Touring town with a hound? Take our lead and head to Scotland’s capital to find out how easy it is, from finding a place to stay to the best walks and days out.
Inews reports that ordinarily, Edinburgh would be teeming with festivalgoers, but that torrent of visitors is more of a tranquil pool this summer. At other times of the year, Harry Potter nerds delight in its connections with JK Rowling and her series of witchy fantasy novels; history buffs trail to the 900-year-old castle and handsome historic buildings on the Royal Mile; and families spend hours in the many engaging museums and galleries that dot the city.
But there’s one member of the household you might not consider taking on a city break to Edinburgh (or, indeed, other cities around the country): the dog. But that would be remiss. Edinburgh is one of the UK’s most dog-friendly cities, with plenty of parkland, pet-friendly pubs and – most excitingly – a handful of attractions that’ll let you bring the whole family. Earlier this month, I did exactly that, and was delighted by how enjoyable it was exploring the Scottish capital with my pup. Here’s what I learned.
Where to go for walkies
Needless to say, the most important thing on a dog owner’s mind is where you can go for that all-important walk. Thankfully, Edinburgh is a delightfully green city, with central parks for little strolls and vast landscapes worthy of far longer hikes.
In the heart of town, Princes Street Gardens is a beautiful spot for a short stroll, with pretty seasonal planting and brilliant views of that ever-present castle. To the east is Calton Hill, a 103m-high mound you can climb for fantastic views over both Old and New Town, and on a clear day you can see right over Leith to the Firth of Forth.
Inverleith Park, north of New Town, has 54 acres in which your dog can roam off-lead and chase a ball if they’re so inclined.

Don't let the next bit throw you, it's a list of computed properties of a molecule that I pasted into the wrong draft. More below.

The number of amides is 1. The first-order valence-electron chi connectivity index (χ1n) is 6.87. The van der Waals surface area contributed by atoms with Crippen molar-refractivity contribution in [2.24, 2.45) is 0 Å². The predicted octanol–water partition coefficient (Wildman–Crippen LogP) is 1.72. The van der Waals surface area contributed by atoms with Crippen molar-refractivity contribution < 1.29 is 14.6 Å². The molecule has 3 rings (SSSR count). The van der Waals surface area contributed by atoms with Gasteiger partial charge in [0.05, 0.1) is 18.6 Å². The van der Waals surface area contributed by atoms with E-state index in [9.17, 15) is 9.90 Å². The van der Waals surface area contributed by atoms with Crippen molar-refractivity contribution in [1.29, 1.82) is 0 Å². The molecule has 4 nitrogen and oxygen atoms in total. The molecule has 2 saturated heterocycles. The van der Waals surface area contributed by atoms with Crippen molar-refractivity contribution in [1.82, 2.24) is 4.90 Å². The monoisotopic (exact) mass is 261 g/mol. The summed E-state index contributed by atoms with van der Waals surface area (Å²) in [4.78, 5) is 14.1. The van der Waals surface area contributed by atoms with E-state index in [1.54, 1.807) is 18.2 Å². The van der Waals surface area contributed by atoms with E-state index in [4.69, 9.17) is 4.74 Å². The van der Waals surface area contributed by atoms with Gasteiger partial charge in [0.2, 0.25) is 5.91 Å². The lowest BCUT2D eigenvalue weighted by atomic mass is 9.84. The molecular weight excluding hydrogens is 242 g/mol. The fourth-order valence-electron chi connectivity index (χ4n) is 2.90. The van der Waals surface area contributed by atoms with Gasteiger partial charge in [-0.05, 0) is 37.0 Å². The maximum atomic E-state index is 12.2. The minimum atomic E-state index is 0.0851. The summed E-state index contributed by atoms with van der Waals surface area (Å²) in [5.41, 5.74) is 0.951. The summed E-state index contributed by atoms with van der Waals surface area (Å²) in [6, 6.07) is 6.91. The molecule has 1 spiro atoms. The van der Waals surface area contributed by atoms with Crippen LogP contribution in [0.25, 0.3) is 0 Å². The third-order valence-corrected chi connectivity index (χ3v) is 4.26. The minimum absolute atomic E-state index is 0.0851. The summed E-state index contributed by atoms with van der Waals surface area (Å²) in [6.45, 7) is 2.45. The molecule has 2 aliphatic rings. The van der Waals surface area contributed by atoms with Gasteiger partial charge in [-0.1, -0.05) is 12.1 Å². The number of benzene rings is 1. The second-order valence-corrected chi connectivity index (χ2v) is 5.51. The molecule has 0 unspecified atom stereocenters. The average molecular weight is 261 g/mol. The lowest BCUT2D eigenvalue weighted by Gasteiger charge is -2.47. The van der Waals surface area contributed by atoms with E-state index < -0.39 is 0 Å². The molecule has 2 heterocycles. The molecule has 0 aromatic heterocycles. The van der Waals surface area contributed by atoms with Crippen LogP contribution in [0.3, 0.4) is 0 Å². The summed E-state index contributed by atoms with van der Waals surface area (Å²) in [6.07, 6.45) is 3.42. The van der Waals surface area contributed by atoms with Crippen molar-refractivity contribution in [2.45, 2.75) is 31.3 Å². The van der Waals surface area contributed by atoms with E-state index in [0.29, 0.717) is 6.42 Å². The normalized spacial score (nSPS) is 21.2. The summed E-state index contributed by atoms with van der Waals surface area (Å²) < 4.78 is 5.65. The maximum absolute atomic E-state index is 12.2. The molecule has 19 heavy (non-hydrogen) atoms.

But the walker’s highlight in Edinburgh has to be Arthur’s Seat. This extinct volcano sits within Holyrood Park and towers above the surrounding area at 251m high. It’s just under a 5km (about 3 mile) walk from Holyrood Palace, at the end of the Royal Mile, and with a steady incline throughout it’s a good two-to-three-hour hike and a bit of a scramble at the end to reach the very top (not suitable for elderly dogs), but the reward is unrivalled views of Edinburgh Castle and the entire city.
It’s a shame that Edinburgh Castle doesn’t allow dogs inside, but there’s still enjoyment in strolling along the Royal Mile that leads up to its gates. You could join the free Sandemans daily walking tour, which takes in the famous high street while guides regale you with tales of Edinburgh’s illustrious and occasionally sordid past.
Or, if there are children (big or small) in your midst, book in to visit the Camera Obscura & World of Illusions – a five-storey townhouse packed with interactive installations, ranging from holograms and glowing plasma tubes to a mirror maze and the rather sickening vortex tunnel. Dogs are allowed everywhere and they make a great prop in the Ames Room, where an optical illusion can turn them (and you) into a giant.